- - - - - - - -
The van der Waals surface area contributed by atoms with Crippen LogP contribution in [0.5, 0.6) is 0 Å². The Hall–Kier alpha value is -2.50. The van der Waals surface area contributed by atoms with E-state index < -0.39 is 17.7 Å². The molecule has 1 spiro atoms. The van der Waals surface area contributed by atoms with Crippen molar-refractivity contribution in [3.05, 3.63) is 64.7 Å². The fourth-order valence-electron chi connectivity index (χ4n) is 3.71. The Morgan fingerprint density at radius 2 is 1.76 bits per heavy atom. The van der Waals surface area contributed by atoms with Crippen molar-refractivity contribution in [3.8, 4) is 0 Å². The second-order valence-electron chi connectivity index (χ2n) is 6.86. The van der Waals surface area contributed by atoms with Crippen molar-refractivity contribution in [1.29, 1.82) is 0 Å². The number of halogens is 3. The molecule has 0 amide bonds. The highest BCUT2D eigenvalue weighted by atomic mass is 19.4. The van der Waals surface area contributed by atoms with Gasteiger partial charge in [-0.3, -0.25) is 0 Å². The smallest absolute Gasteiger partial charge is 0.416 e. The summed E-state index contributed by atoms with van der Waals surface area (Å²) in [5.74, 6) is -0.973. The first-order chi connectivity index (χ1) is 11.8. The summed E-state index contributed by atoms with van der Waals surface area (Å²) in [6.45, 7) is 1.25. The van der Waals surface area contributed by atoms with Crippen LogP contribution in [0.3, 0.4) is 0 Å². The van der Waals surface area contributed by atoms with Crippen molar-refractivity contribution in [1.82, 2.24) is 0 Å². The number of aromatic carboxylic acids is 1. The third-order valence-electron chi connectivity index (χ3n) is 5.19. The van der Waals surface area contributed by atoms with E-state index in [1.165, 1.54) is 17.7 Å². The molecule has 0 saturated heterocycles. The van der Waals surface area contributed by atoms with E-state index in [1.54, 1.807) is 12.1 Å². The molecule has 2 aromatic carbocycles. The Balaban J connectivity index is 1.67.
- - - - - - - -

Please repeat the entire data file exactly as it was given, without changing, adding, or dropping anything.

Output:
The van der Waals surface area contributed by atoms with Crippen LogP contribution in [0.5, 0.6) is 0 Å². The Hall–Kier alpha value is -2.50. The van der Waals surface area contributed by atoms with E-state index < -0.39 is 17.7 Å². The molecule has 1 spiro atoms. The van der Waals surface area contributed by atoms with Crippen molar-refractivity contribution in [3.05, 3.63) is 64.7 Å². The fourth-order valence-electron chi connectivity index (χ4n) is 3.71. The Morgan fingerprint density at radius 2 is 1.76 bits per heavy atom. The van der Waals surface area contributed by atoms with Crippen molar-refractivity contribution in [3.8, 4) is 0 Å². The second-order valence-electron chi connectivity index (χ2n) is 6.86. The van der Waals surface area contributed by atoms with Crippen molar-refractivity contribution in [1.29, 1.82) is 0 Å². The number of halogens is 3. The molecule has 0 amide bonds. The highest BCUT2D eigenvalue weighted by atomic mass is 19.4. The van der Waals surface area contributed by atoms with Gasteiger partial charge in [-0.3, -0.25) is 0 Å². The smallest absolute Gasteiger partial charge is 0.416 e. The summed E-state index contributed by atoms with van der Waals surface area (Å²) in [5.74, 6) is -0.973. The first-order chi connectivity index (χ1) is 11.8. The summed E-state index contributed by atoms with van der Waals surface area (Å²) in [6.45, 7) is 1.25. The van der Waals surface area contributed by atoms with Crippen LogP contribution in [0.3, 0.4) is 0 Å². The van der Waals surface area contributed by atoms with Crippen molar-refractivity contribution in [1.82, 2.24) is 0 Å². The number of aromatic carboxylic acids is 1. The third-order valence-electron chi connectivity index (χ3n) is 5.19. The van der Waals surface area contributed by atoms with E-state index in [1.165, 1.54) is 17.7 Å². The molecule has 0 saturated heterocycles. The van der Waals surface area contributed by atoms with E-state index in [1.54, 1.807) is 12.1 Å². The molecule has 2 aromatic carbocycles. The Balaban J connectivity index is 1.67.